• Funding The work described was supported by multiple funders. These include the Wellcome Trust (#097170 and #207522) through awards to ME as Senior Fellowships and a core grant awarded to the KEMRI-Wellcome Trust Research Programme (#092654); by a grant to the NEST program from the John D. and Catherine T. MacArthur Foundation, the Bill & Melinda Gates Foundation, ELMA Philanthropies, and The Children’s Investment Fund Foundation UK under agreements to William Marsh Rice University with a sub-agreement to ME through the University of Oxford Centre for Tropical Medicine and Global Health; an award to AA (MR/R006083/1) from the Foreign, Commonwealth and Development Office (FCDO), the MRC, the National Institute for Health Research (NIHR) and Wellcome Trust Joint Global Health Trials Scheme; and a grant from the World Health Organization awarded to SA for An evaluation in Kenya of the cluster-randomized RTS,S/AS01 malaria vaccine implementation pilot through routine health systems in moderate to high malaria transmission settings. (WHO-Project requisition number 2018/854999.) For the purpose of Open Access, the author has applied a CC-BY public copyright licence to any author accepted manuscript version arising from this submission.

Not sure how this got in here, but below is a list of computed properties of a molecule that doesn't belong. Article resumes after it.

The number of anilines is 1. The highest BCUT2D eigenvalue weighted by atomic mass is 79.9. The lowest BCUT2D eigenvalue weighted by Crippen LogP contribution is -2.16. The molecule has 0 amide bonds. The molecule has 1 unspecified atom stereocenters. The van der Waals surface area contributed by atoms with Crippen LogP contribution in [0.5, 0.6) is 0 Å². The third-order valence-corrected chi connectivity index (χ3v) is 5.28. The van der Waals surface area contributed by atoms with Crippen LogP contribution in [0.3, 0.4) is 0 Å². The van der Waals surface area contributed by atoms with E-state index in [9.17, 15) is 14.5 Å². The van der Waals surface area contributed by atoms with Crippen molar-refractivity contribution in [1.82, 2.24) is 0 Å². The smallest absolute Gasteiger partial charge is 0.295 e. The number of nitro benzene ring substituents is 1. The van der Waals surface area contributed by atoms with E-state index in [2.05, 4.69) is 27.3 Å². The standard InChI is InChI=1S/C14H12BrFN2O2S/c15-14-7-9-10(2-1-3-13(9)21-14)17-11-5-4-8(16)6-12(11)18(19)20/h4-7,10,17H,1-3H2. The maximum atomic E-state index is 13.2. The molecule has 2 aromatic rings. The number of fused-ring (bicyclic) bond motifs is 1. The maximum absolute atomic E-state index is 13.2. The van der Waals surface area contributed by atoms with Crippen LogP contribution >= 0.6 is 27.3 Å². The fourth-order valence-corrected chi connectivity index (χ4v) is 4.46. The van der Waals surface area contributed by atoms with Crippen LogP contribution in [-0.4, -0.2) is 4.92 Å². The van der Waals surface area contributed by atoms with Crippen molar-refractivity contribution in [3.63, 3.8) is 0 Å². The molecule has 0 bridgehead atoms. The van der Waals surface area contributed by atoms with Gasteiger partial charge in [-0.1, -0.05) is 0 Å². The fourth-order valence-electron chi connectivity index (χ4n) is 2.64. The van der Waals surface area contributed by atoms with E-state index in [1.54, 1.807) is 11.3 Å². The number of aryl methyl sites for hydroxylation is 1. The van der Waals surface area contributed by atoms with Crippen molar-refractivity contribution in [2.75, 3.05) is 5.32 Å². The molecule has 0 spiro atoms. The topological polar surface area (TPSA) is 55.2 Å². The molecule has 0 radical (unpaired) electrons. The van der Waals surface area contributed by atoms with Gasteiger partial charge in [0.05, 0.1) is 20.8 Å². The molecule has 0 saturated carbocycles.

• Disclaimer The funders had no role in the preparation of this report or the decision to submit for publication.

  • Map disclaimer The depiction of boundaries on this map does not imply the expression of any opinion whatsoever on the part of BMJ (or any member of its group) concerning the legal status of any country, territory, jurisdiction or area or of its authorities. This map is provided without any warranty of any kind, either express or implied.

  • Competing interests None declared.

  • Patient consent for publication Not required.

  • Provenance and peer review Not commissioned; externally peer reviewed.

  • Data availability statement Data may be obtained from a third party and are not publicly available.